On winning

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Filed Under General on May 21 

It’s taken me longer than times past to recover my willingness to engage in political discourse after the 2012 Presidential Election Cycle. I was honestly hopeful reason would prevail upon the American electorate and the collective would realize the fact the current administration had become an abject, unmitigated failure in every sense of the word. It was patently obvious to anyone who cared to look past the thin veneer of Team Obama that the President and everyone associated with him simply wasn’t up to the job of leading – let alone managing – the nation.

Election Day came and went and I was proven wrong. Americans, by and large, get the government they deserve. I don’t know what America did to deserve Team Obama, but it must’ve been some gigantic karmic cluster.

But I digress.

There are many reasons why Mitt Romney does not today occupy the Big Chair. Running against The One was always going to be an uphill battle even under the best of circumstances. Mitt needed a lot of help, and indeed a lot of luck, to run the table and send Obama back to Chicago, Hawaii, or wherever his Presidential Library is going to be. It was going to be hard enough fighting the liberal, left leaning Democratic Party and its publicity machine commonly known as the Main Stream Media.

What Mitt didn’t need, but got far too much of, was friendly fire. It came from all corners. Principal among the culprits were those hard-line, hard-right “conservatives” who constantly sniped at Mitt for not leaning far enough right for their liking. Yeah, I’m talking to the Paul-pods (both Ron and Rand) out there. You’re not helping the nation by publicly fighting an intra-party civil war while the rest of us are trying to win an election.

Right there with the friendly-fire people are the Tea-Party fueled whack-jobs who insist on drawing attention to themselves with asinine comments that give the MSM ammunition with which to attack the party’s standard bearer. Yes, I’m talking to you, Todd Akin. You took what was an eminently winnable Missouri senate race and pried defeat from the jaws of victory by introducing the concept of “legitimate rape” into a presidential campaign. Ditto Richard Mourdock in Indiana. Now we’re stuck with two hard left Democrats for six years. Thanks a lot guys. Please find your way to the political wilderness and don’t come back.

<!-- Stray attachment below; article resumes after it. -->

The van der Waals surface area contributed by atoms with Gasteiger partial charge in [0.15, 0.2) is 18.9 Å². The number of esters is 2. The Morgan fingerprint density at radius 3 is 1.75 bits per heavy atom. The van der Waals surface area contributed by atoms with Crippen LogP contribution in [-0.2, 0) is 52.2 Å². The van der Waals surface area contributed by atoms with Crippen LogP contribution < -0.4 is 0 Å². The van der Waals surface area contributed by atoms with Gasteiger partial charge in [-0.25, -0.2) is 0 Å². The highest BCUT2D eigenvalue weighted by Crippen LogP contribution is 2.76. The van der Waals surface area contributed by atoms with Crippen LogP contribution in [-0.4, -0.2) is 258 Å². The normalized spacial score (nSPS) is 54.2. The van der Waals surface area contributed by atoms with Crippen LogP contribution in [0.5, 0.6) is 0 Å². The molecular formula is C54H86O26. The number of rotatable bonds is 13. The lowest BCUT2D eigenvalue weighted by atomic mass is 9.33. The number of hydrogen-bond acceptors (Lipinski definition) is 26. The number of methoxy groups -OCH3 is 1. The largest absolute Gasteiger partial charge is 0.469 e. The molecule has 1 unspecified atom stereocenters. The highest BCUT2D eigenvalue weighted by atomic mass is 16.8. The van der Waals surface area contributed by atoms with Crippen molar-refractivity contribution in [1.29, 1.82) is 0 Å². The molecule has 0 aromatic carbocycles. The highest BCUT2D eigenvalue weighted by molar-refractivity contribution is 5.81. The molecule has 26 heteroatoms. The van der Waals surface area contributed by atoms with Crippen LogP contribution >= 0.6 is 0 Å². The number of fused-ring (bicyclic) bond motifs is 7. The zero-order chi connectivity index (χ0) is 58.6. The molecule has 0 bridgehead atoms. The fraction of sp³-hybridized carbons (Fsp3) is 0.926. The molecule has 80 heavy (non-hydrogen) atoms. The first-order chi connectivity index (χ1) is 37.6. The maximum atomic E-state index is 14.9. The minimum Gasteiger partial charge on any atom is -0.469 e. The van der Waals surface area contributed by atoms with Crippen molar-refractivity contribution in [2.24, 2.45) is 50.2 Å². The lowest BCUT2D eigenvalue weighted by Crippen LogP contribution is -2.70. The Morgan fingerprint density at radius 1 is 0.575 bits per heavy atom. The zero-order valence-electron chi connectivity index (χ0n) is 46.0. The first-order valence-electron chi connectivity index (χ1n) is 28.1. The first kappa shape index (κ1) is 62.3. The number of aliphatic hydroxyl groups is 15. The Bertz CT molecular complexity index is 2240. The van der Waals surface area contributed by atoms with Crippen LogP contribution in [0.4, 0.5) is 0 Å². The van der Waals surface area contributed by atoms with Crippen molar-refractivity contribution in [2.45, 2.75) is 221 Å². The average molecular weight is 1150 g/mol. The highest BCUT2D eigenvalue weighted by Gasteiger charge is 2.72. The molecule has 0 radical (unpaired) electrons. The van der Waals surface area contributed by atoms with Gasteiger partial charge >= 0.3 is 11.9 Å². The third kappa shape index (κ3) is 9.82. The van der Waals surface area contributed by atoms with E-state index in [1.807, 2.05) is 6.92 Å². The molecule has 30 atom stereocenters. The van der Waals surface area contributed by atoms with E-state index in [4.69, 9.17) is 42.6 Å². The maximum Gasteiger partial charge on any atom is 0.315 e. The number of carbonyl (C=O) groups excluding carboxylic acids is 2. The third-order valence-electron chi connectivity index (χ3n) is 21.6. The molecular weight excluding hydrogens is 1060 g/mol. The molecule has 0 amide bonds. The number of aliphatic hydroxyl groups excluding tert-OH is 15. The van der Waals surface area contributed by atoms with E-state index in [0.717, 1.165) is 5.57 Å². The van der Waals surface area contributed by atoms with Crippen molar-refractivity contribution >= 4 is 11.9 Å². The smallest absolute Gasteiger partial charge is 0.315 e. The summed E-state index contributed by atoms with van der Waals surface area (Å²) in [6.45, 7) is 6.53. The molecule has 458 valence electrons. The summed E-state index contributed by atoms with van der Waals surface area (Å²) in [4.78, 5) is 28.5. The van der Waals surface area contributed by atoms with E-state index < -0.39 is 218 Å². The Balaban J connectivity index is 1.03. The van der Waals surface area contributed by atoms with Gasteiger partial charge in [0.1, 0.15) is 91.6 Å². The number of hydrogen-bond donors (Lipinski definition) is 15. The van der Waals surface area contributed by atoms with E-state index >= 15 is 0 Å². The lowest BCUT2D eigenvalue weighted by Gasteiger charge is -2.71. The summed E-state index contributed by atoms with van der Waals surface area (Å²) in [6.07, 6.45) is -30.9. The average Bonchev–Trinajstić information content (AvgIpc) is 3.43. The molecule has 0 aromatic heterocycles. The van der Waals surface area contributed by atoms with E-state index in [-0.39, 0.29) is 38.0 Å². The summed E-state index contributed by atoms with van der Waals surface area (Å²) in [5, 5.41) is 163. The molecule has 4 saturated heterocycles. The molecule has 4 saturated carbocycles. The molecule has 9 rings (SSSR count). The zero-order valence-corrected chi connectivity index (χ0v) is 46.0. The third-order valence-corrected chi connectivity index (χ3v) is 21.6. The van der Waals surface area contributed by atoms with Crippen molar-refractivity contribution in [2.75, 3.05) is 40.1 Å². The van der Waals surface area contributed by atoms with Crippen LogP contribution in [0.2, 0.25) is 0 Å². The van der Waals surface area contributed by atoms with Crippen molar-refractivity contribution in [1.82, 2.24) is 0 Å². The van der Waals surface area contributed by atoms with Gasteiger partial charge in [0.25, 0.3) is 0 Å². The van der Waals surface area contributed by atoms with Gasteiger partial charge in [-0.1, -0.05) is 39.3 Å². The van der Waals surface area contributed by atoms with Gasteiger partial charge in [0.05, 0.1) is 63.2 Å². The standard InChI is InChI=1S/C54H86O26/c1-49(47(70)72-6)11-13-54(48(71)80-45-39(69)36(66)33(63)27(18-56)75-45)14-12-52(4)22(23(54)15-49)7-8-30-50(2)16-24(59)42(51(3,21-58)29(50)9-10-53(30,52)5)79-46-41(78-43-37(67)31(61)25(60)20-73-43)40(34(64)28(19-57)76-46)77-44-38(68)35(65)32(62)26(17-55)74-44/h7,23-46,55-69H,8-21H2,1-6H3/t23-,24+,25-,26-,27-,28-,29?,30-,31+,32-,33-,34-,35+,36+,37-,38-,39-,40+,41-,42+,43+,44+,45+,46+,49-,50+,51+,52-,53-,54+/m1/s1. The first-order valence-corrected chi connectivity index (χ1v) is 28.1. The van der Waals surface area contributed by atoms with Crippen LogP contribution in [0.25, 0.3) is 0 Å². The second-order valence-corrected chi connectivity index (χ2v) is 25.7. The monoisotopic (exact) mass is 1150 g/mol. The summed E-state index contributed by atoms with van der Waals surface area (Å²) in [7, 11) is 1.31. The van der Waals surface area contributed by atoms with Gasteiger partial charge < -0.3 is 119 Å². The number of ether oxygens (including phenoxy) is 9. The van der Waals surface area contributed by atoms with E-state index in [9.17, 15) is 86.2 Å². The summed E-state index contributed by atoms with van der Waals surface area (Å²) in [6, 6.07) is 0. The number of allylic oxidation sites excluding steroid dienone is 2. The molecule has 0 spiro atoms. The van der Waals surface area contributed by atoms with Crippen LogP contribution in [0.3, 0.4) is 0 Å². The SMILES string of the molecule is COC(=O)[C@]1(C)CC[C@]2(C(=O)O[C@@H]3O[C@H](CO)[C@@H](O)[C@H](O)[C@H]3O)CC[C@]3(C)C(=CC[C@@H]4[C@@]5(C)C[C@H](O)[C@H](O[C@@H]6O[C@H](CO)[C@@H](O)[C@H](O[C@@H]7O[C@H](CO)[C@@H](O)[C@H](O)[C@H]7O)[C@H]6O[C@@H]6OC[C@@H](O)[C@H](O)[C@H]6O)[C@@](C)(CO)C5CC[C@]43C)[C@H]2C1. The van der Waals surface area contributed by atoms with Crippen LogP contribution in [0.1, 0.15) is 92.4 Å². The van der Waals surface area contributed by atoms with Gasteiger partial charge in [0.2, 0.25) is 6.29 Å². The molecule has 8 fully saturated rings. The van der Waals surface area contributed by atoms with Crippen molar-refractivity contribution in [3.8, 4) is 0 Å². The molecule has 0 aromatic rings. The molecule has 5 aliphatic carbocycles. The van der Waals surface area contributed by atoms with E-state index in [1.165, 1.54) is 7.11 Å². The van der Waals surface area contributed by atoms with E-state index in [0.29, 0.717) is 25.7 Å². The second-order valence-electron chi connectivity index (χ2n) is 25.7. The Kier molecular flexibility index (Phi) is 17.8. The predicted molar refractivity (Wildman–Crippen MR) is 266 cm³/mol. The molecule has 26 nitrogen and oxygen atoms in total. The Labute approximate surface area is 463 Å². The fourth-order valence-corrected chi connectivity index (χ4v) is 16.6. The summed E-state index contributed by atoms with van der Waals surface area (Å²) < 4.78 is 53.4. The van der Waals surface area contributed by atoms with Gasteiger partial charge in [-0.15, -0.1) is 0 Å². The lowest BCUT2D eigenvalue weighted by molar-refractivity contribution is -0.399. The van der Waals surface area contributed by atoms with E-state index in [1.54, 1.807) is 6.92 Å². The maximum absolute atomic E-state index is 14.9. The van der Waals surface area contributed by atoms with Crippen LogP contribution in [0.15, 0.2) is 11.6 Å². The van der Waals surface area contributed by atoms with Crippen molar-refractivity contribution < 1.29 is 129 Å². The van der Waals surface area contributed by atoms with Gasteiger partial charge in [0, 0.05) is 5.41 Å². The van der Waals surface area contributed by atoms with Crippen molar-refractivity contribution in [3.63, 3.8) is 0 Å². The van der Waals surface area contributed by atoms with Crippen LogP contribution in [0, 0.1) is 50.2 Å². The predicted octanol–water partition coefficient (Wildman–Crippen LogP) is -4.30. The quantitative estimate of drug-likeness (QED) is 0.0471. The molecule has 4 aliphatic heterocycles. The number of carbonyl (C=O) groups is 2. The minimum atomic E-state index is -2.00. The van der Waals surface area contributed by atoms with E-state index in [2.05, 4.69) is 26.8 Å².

Now I realize the Tea Party comes from all sorts of pissed off Republicans and Libertarians who feel betrayed by the “establishment”. I also realize the vast majority of Tea Party people are not insane. That said, I have to look at the Tea Party track record. Tea Party candidates are the main reason why Dusty Harry Reid still controls the US Senate. Had the Republican party put forth more palatable candidates than Sharron Angle or Christine O’Donnell, we’d be looking at a dramatically different political landscape in DC.

Those, Dear Reader, are facts. Facts are stubborn things.

My point, and I do have one, is this: I’m tired of losing. I’m tired of seeing an incompetent President auger this nation into the ground with the help of a willing Senate and lapdog media. What’s more – I’m tired of my party shooting itself in the foot before the race even starts by a vocal minority demanding intellectual and political “purity” from candidates that make them unpalatable in a general election.

The Republican party needs to put forth candidates with the ability to win elections. If we don’t win elections we can’t govern. If the Tea Party is content to snipe from the sidelines as yet another  generation of left leaning progressives take the reins of power than it should continue to put forth the same caliber of candidates that it did in 2010 and 2012.

I’m heartened by the results of this week’s primaries in Kentucky and Georgia. Michael Barone – who has forgotten more about ground level politics than I will ever learn, looked at the results and said:

I think these Republican voters concluded that voting for candidates who stand up on chairs and yell, “Hell no!” would produce election results in which Republicans would lack the votes to do anything other than stand up on chairs and yell, “Hell no!”

Republican primary voters are casting their ballots in a way that suggests they’re trying to produce policy outcomes — in particular, repeal of Obamacare — and not just choosing the candidate who most colorfully articulates their anger and frustration: candidates who will sit down in their chairs and vote to repeal and replace Obamacare.

Winning elections is where the rubber meets the road. I’m all about winning now – mostly because the view from the mezzanine is getting pretty old.

Here endeth the lesson.

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